If you own shares in Shutterstock, Inc. (NYSE:SSTK) then it’s worth thinking about how it contributes to the volatility of your portfolio, overall. In finance, Beta is a measure of volatility. Modern finance theory considers volatility to be a measure of risk, and there are two main types of price volatility. The first category is company specific volatility. This can be dealt with by limiting your exposure to any particular stock. The second sort is caused by the natural volatility of markets, overall. For example, certain macroeconomic events will impact (virtually) all stocks on the market.
Some stocks mimic the volatility of the market quite closely, while others demonstrate muted, exagerrated or uncorrelated price movements. Some investors use beta as a measure of how much a certain stock is impacted by market risk (volatility). While we should keep in mind that Warren Buffett has cautioned that ‘Volatility is far from synonymous with risk’, beta is still a useful factor to consider. To make good use of it you must first know that the beta of the overall market is one. Any stock with a beta of greater than one is considered more volatile than the market, while those with a beta below one are either less volatile or poorly correlated with the market.
What does SSTK’s beta value mean to investors?
Zooming in on Shutterstock, we see it has a five year beta of 1.46. This is above 1, so historically its share price has been influenced by the broader volatility of the stock market the market. If this beta value holds true in the future, Shutterstock shares are likely to rise more than the market when the market is going up, but fall faster when the market is going down. Beta is worth considering, but it’s also important to consider whether Shutterstock is growing earnings and revenue. You can take a look for yourself, below.
Could SSTK’s size cause it to be more volatile?
With a market capitalisation of US$1.1b, Shutterstock is a small cap stock. However, it is big enough to catch the attention of professional investors. It’s not particularly surprising that it has a higher beta than the overall market. That’s because it takes less money to influence the share price of a smaller company, than a bigger company.
What this means for you:
Beta only tells us that the Shutterstock share price is sensitive to broader market movements. This could indicate that it is a high growth company, or is heavily influenced by sentiment because it is speculative. Alternatively, it could have operating leverage in its business model. Ultimately, beta is an interesting metric, but there’s plenty more to learn. In order to fully understand whether SSTK is a good investment for you, we also need to consider important company-specific fundamentals such as Shutterstock’s financial health and performance track record. I urge you to continue your research by taking a look at the following:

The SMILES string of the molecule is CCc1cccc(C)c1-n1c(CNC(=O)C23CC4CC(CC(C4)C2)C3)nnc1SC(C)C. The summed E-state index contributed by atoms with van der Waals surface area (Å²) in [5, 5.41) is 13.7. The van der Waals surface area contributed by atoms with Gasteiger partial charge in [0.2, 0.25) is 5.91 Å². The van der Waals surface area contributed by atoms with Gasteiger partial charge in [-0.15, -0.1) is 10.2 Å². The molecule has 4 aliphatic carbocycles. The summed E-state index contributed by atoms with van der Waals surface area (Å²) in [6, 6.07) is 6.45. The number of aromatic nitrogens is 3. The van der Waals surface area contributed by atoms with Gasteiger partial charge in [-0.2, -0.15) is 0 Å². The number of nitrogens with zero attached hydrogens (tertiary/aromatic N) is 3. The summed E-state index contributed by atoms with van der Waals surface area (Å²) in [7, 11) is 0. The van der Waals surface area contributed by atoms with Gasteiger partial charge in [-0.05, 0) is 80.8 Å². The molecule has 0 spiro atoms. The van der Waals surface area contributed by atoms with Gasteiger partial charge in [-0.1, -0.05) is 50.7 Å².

- Future Outlook: What are well-informed industry analysts predicting for SSTK’s future growth? Take a look at our free research report of analyst consensus for SSTK’s outlook.
- Past Track Record: Has SSTK been consistently performing well irrespective of the ups and downs in the market? Go into more detail in the past performance analysis and take a look at the free visual representations of SSTK’s historicals for more clarity.
- Other Interesting Stocks: It’s worth checking to see how SSTK measures up against other companies on valuation. You could start with this free list of prospective options.
To help readers see past the short term volatility of the financial market, we aim to bring you a long-term focused research analysis purely driven by fundamental data. Note that our analysis does not factor in the latest price-sensitive company announcements.
The author is an independent contributor and at the time of publication had no position in the stocks mentioned. For errors that warrant correction please contact the editor at firstname.lastname@example.org.